However, construction workers’ views began to change when the company joined the Work Improvement in Small Construction Sites training (WISCON) in 2014. The training was organized by the Indonesian Government. The International Labour Organization( ILO)/Korea Partnership Programme contributed significantly to the launch and roll-out of the programme.

Low-cost prevention measures

The WISCON approach is designed to help and encourage small construction companies to implement low-cost, simple and sometimes voluntary measures to reduce the risks of accidents or diseases at the workplace.

“Before the training, the implementation of OSH measures was only on paper and no action was taken,” Mr Yusran said. “After the training, we made concrete plans to implement the protective measures.”

From the WISCON training Mr Sawa learned to be aware of safety, identify potential risks and use safety equipment. “The improvement can start from small things such as removing the garbage from the workplace or putting tools in order,” he said.

Now every morning work starts with a safety briefing. The workers are alerted to use safety equipment, wear protective gear and keep the workplace clean.

Prevention pays

From a business perspective Mr Yusran can also see the benefits. “The workers focus more on their work and worry less about risks in the workplace,” he said.

Herdian Tobo, the local labour inspector, has also seen changes - the workers don’t try to avoid him anymore. “Papua is a remote area in the country and it is very difficult for me to visit all workplaces or construction sites,” Mr Tobo said. “So it is necessary to help the workers and employers to create a ‘safety culture’ at the workplace.”

A safety culture is what the ILO is trying to put in place in some 65 construction companies in Papua, as well as in other parts of Indonesia.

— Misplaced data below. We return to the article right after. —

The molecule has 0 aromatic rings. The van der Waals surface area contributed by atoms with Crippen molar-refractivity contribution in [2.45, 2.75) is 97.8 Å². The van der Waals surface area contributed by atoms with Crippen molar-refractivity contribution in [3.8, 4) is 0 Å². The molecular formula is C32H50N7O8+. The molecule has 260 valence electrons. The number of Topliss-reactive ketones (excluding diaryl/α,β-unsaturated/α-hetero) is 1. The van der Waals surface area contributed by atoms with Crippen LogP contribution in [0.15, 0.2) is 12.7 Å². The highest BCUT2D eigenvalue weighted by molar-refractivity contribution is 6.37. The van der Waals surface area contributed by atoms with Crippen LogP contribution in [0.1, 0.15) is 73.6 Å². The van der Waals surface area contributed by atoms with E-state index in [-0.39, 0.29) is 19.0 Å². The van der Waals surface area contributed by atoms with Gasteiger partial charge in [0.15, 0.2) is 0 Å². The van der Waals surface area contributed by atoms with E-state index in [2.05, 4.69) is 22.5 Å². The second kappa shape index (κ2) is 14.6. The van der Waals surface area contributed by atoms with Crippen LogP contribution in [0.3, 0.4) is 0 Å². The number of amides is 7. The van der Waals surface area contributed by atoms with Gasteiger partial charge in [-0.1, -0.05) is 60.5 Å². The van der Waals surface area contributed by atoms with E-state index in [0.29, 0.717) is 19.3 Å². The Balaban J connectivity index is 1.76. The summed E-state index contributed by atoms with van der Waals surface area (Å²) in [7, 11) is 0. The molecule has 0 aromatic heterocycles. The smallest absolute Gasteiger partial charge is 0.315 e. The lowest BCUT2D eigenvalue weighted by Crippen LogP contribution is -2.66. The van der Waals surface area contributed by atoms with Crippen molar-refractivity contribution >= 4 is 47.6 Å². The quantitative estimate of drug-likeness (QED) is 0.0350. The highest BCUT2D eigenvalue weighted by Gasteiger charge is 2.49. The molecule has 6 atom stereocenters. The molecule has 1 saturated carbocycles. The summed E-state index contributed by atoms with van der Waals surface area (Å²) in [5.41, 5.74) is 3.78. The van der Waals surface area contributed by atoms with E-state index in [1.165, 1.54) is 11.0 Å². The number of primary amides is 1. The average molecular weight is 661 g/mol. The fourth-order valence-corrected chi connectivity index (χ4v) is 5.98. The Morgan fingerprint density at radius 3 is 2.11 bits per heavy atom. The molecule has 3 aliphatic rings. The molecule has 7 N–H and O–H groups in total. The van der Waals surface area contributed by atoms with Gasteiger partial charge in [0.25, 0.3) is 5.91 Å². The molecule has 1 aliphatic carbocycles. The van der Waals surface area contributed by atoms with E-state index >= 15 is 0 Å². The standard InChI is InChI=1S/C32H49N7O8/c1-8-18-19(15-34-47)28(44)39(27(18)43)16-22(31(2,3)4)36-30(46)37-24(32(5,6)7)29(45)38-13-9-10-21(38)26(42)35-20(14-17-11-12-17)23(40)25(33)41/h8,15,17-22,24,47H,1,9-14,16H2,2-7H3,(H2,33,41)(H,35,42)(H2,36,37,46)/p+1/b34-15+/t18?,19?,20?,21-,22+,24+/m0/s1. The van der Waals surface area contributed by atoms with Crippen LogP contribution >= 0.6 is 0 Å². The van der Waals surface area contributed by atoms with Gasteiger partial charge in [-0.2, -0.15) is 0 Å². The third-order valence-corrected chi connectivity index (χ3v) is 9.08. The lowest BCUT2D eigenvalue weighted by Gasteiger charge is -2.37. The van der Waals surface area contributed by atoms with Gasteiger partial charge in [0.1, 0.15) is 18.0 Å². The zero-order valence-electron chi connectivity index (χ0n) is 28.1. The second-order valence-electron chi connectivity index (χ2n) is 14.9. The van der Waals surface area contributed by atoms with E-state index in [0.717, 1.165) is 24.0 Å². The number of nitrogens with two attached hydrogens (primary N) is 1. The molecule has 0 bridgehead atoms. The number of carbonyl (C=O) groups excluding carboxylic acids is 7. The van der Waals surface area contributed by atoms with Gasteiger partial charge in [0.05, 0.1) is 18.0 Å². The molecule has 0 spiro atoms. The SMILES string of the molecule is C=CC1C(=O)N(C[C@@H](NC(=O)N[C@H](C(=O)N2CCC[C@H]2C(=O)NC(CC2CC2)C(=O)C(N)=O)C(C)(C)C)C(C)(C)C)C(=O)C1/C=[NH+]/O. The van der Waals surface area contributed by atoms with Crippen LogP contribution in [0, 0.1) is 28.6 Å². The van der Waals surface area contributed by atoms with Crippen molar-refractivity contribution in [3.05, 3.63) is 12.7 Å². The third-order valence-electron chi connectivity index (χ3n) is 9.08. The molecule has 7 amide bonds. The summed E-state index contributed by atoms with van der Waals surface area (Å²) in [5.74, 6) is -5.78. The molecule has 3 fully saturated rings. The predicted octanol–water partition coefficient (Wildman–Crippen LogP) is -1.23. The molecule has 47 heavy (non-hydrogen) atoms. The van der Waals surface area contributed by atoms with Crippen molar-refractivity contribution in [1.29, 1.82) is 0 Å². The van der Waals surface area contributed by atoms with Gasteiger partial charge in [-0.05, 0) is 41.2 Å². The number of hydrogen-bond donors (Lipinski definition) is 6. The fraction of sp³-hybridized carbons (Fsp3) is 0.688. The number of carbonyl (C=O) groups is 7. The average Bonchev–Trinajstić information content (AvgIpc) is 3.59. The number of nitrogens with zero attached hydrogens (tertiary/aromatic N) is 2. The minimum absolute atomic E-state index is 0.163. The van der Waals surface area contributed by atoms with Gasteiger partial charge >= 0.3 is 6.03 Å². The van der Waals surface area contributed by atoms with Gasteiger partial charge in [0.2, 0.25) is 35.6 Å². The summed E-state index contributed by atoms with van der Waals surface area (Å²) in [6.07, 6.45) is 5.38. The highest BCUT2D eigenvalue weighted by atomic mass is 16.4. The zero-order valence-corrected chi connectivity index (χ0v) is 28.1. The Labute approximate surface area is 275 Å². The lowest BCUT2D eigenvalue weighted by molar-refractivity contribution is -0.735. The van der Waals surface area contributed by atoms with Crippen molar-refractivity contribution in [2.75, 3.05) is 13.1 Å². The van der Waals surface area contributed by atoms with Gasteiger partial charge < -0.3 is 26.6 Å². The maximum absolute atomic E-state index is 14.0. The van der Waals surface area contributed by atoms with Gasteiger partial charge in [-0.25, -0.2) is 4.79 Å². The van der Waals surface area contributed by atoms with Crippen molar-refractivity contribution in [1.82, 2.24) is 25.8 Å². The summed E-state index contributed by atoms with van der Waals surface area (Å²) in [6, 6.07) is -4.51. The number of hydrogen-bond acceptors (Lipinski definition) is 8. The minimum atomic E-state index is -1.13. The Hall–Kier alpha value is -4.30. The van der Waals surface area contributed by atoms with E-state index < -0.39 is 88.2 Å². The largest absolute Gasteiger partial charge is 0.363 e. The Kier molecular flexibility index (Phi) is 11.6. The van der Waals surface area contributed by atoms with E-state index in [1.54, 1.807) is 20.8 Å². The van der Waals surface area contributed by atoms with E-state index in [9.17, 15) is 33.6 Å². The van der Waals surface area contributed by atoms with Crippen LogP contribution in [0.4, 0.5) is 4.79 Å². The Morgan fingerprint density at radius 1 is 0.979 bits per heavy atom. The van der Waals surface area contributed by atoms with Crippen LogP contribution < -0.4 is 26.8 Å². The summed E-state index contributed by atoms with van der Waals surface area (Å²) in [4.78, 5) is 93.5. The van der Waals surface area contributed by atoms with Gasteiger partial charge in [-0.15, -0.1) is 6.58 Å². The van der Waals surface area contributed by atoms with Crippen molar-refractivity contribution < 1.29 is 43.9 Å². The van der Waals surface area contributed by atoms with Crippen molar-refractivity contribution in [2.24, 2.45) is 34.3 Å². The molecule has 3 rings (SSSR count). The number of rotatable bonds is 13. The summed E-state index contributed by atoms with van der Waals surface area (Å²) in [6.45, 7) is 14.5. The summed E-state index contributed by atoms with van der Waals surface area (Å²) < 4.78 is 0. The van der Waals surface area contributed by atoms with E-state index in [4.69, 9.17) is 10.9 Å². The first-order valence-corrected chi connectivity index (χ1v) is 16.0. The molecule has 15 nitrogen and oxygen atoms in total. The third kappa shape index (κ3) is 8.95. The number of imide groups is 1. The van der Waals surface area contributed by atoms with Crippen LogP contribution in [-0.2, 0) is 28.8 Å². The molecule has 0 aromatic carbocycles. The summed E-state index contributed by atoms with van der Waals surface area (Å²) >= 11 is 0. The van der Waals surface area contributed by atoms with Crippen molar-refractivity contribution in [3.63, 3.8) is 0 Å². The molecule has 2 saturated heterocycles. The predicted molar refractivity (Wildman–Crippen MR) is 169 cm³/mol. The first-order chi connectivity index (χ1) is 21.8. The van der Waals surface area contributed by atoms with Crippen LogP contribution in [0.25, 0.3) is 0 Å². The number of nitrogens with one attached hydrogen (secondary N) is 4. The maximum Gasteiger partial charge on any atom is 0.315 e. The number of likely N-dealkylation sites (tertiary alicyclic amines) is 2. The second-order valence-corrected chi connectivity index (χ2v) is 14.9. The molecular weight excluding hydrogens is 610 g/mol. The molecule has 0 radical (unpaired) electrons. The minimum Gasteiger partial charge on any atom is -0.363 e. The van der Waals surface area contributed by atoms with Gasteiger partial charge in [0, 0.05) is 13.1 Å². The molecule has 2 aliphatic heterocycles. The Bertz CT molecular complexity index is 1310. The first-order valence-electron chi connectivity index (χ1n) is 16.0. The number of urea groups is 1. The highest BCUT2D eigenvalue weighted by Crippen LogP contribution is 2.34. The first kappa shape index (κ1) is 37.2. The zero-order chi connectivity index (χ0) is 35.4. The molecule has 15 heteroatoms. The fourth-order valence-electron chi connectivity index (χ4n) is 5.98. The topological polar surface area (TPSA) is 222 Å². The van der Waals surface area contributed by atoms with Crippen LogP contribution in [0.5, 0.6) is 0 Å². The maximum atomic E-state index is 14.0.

“The construction sector has the highest rate of both fatal and non-fatal accidents in Indonesia. The ILO has been working with the Indonesian Government to improve OSH conditions of the construction workers,” said Julia Lusiani, ILO Programme Officer based in the ILO’s Jakarta Office,.. “It’s great to see that the WISCON training has helped to build awareness of the importance of OSH among both employers and workers. And that the result has been an improvement in working conditions and a reduction in the number of accidents.”

The Indonesian government appreciates the support from the ILO/Korea Partnership Programme. “The participatory approach together involving labour inspectors, workers and employers to review existing positive practices will encourage both workers and employers to continue making improvements at the workplace,” said Mr Mudji Handaya, Director General of Labour Inspection, Ministry of Manpower (MOM), Indonesia.

With a long, intense twist of the spanner, Mr Sawa tightens his last bolt of the day. After putting the equipment back in its proper place and taking off his work outfit, he is ready to go home. “I hope that there will be more training about OSH for me and my friends at work,” Mr Sawa said. “I feel that it is really useful and practical.”